Professional advice is invaluable when running an estate
If you think that owning a Highland estate bears any resemblance to the ‘Monarch of the Glen’ picture perfect ideal of tramping through the purple heather with a pack of black labradors, then brace yourself for a big reality check!
Land management in Scotland is under a microscope like never before with the Scottish Government’s legislative framework setting out objectives and principles which put communities at the heart of decision making in an effort to improve how land in Scotland is owned, used and managed.
Gone are the days where estates could operate in splendid isolation, modern owners have a responsibility as landowners to manage the land in a way that delivers lasting economic, social and environmental wellbeing to the community.
And while many landowners do indeed have the privilege of living and working in this unique environment, it takes an enormous amount of hard graft to stay on top of the increasingly onerous administrative and legislative burden that makes an estate tick.
The current pandemic has also added to this workload with a sharp rise in visitor numbers as people escape the towns and villages to walk, cycle, ride or paddle down rivers and camp overnight. While the majority of these visitors are responsible, landowners are seeing a worrying increase in dog mess, dirty camping, gates being left open and fly tipping.
It is important to get over the message that the countryside is also a home and workplace to people and wildlife, and help visitors understand their responsibilities and behave in a way which does not cause damage or annoyance to others.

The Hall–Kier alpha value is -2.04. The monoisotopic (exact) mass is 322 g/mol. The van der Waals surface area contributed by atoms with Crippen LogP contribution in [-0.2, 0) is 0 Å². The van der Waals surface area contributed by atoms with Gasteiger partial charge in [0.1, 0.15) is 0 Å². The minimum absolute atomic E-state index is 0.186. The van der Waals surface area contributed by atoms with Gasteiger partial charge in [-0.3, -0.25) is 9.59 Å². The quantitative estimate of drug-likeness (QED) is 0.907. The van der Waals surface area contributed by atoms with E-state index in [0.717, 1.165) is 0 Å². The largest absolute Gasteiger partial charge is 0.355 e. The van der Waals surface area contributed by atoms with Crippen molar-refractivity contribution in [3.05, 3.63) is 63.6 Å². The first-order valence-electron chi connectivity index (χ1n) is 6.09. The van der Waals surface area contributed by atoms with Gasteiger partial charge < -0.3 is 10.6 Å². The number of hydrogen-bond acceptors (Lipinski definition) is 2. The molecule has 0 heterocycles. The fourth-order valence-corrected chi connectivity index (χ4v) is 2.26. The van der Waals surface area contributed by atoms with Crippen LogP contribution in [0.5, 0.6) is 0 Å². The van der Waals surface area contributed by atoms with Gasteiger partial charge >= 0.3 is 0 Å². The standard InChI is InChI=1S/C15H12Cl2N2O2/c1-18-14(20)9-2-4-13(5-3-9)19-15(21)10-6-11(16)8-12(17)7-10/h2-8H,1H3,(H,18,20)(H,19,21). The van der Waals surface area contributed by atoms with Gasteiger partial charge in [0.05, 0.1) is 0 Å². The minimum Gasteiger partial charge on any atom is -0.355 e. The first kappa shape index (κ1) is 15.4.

Yet despite these challenges, land ownership can still be a pleasure rather than a pain! From sporting and mixed estates to farmers and crofters at the other end of the spectrum, Bell Ingram’s land managers help our clients to navigate the raft of ever-changing rules and regulations. Whether it be heather management, predator control or simply trying to improve their land and the amenity of their asset, we support our landowning clients to keep on top of the changes to legislation.
The bottom line is that time is finite and while you add more hours to the day, you can engage an agent to create some distance between you and some of the challenges associated with land ownership, thereby giving you time and energy to enjoy the land that you own. Clear communication between you and your agent is key, as with that and trust built up through shared experiences, the relationship can be very fruitful.
Bell Ingram currently oversees hundreds of thousands of acres on behalf of a wide portfolio of clients. Our bespoke, personal service ensures our clients maximise their assets and comply with the ever changing rural management requirements.